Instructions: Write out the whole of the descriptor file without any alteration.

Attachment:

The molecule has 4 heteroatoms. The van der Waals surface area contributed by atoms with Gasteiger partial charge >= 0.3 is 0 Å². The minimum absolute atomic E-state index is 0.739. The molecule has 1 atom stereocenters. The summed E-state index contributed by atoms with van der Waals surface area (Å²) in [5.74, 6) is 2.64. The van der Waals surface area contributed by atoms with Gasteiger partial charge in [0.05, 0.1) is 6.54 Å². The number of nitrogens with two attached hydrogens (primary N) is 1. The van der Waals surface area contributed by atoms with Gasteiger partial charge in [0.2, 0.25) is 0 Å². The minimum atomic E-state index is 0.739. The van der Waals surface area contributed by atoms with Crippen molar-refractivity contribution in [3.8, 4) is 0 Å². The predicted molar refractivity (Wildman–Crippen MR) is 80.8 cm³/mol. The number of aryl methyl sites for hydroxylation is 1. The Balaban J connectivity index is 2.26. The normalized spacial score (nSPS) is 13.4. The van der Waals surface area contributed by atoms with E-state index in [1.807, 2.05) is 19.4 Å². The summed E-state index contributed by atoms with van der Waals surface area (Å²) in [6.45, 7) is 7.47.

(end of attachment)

The molecule has 4 heteroatoms. The van der Waals surface area contributed by atoms with Gasteiger partial charge >= 0.3 is 0 Å². The minimum absolute atomic E-state index is 0.739. The molecule has 1 atom stereocenters. The summed E-state index contributed by atoms with van der Waals surface area (Å²) in [5.74, 6) is 2.64. The van der Waals surface area contributed by atoms with Gasteiger partial charge in [0.05, 0.1) is 6.54 Å². The number of nitrogens with two attached hydrogens (primary N) is 1. The van der Waals surface area contributed by atoms with Gasteiger partial charge in [0.2, 0.25) is 0 Å². The minimum atomic E-state index is 0.739. The van der Waals surface area contributed by atoms with Crippen molar-refractivity contribution in [3.8, 4) is 0 Å². The predicted molar refractivity (Wildman–Crippen MR) is 80.8 cm³/mol. The number of aryl methyl sites for hydroxylation is 1. The Balaban J connectivity index is 2.26. The normalized spacial score (nSPS) is 13.4. The van der Waals surface area contributed by atoms with E-state index in [1.807, 2.05) is 19.4 Å². The summed E-state index contributed by atoms with van der Waals surface area (Å²) in [6.45, 7) is 7.47.